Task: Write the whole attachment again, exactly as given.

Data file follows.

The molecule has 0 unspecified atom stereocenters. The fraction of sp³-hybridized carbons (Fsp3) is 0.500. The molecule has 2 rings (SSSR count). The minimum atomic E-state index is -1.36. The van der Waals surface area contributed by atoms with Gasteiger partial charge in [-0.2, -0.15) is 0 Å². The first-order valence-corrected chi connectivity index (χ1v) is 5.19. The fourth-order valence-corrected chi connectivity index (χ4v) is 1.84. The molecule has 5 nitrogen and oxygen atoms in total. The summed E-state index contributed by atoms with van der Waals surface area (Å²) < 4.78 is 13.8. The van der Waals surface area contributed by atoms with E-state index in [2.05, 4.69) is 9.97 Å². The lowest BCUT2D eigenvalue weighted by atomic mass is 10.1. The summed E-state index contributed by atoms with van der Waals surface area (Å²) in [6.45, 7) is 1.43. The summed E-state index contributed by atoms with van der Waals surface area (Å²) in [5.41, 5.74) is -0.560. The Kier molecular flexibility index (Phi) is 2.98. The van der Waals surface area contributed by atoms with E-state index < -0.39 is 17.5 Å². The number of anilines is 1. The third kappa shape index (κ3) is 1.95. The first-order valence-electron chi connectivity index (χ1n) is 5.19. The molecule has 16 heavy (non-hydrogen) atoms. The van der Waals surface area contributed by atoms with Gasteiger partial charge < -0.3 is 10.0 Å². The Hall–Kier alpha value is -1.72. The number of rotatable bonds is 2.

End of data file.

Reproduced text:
The molecule has 0 unspecified atom stereocenters. The fraction of sp³-hybridized carbons (Fsp3) is 0.500. The molecule has 2 rings (SSSR count). The minimum atomic E-state index is -1.36. The van der Waals surface area contributed by atoms with Gasteiger partial charge in [-0.2, -0.15) is 0 Å². The first-order valence-corrected chi connectivity index (χ1v) is 5.19. The fourth-order valence-corrected chi connectivity index (χ4v) is 1.84. The molecule has 5 nitrogen and oxygen atoms in total. The summed E-state index contributed by atoms with van der Waals surface area (Å²) < 4.78 is 13.8. The van der Waals surface area contributed by atoms with E-state index in [2.05, 4.69) is 9.97 Å². The lowest BCUT2D eigenvalue weighted by atomic mass is 10.1. The summed E-state index contributed by atoms with van der Waals surface area (Å²) in [6.45, 7) is 1.43. The summed E-state index contributed by atoms with van der Waals surface area (Å²) in [5.41, 5.74) is -0.560. The Kier molecular flexibility index (Phi) is 2.98. The van der Waals surface area contributed by atoms with E-state index < -0.39 is 17.5 Å². The number of anilines is 1. The third kappa shape index (κ3) is 1.95. The first-order valence-electron chi connectivity index (χ1n) is 5.19. The molecule has 16 heavy (non-hydrogen) atoms. The van der Waals surface area contributed by atoms with Gasteiger partial charge < -0.3 is 10.0 Å². The Hall–Kier alpha value is -1.72. The number of rotatable bonds is 2.